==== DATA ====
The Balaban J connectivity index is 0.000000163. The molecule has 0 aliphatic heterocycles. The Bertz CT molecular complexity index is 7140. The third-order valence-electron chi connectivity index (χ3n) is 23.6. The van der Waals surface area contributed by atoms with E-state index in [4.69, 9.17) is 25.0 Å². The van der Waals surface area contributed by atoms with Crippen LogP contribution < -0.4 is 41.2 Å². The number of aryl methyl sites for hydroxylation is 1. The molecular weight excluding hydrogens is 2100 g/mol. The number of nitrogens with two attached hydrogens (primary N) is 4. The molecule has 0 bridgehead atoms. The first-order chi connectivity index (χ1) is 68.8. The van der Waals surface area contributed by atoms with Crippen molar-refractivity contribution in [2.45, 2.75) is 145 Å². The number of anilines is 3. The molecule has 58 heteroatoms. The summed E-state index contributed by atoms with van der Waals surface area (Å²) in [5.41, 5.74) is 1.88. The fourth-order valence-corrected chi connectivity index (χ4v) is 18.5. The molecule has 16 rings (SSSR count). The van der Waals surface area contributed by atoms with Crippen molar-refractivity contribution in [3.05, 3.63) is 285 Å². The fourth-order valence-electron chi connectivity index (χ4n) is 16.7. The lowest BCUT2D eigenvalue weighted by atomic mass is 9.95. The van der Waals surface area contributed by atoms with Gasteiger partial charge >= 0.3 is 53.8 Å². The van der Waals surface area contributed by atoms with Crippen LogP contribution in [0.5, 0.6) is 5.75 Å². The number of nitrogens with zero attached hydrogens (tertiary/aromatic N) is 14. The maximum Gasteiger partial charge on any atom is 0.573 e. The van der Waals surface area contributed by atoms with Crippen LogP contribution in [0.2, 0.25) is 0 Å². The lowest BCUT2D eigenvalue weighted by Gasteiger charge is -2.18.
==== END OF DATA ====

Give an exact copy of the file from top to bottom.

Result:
The Balaban J connectivity index is 0.000000163. The molecule has 0 aliphatic heterocycles. The Bertz CT molecular complexity index is 7140. The third-order valence-electron chi connectivity index (χ3n) is 23.6. The van der Waals surface area contributed by atoms with E-state index in [4.69, 9.17) is 25.0 Å². The van der Waals surface area contributed by atoms with Crippen LogP contribution < -0.4 is 41.2 Å². The number of aryl methyl sites for hydroxylation is 1. The molecular weight excluding hydrogens is 2100 g/mol. The number of nitrogens with two attached hydrogens (primary N) is 4. The molecule has 0 bridgehead atoms. The first-order chi connectivity index (χ1) is 68.8. The van der Waals surface area contributed by atoms with Crippen molar-refractivity contribution in [2.45, 2.75) is 145 Å². The number of anilines is 3. The molecule has 58 heteroatoms. The summed E-state index contributed by atoms with van der Waals surface area (Å²) in [5.41, 5.74) is 1.88. The fourth-order valence-corrected chi connectivity index (χ4v) is 18.5. The molecule has 16 rings (SSSR count). The van der Waals surface area contributed by atoms with Crippen molar-refractivity contribution in [3.05, 3.63) is 285 Å². The fourth-order valence-electron chi connectivity index (χ4n) is 16.7. The lowest BCUT2D eigenvalue weighted by atomic mass is 9.95. The van der Waals surface area contributed by atoms with Gasteiger partial charge >= 0.3 is 53.8 Å². The van der Waals surface area contributed by atoms with Crippen LogP contribution in [0.5, 0.6) is 5.75 Å². The number of nitrogens with zero attached hydrogens (tertiary/aromatic N) is 14. The maximum Gasteiger partial charge on any atom is 0.573 e. The van der Waals surface area contributed by atoms with Crippen LogP contribution in [0.2, 0.25) is 0 Å². The lowest BCUT2D eigenvalue weighted by Gasteiger charge is -2.18.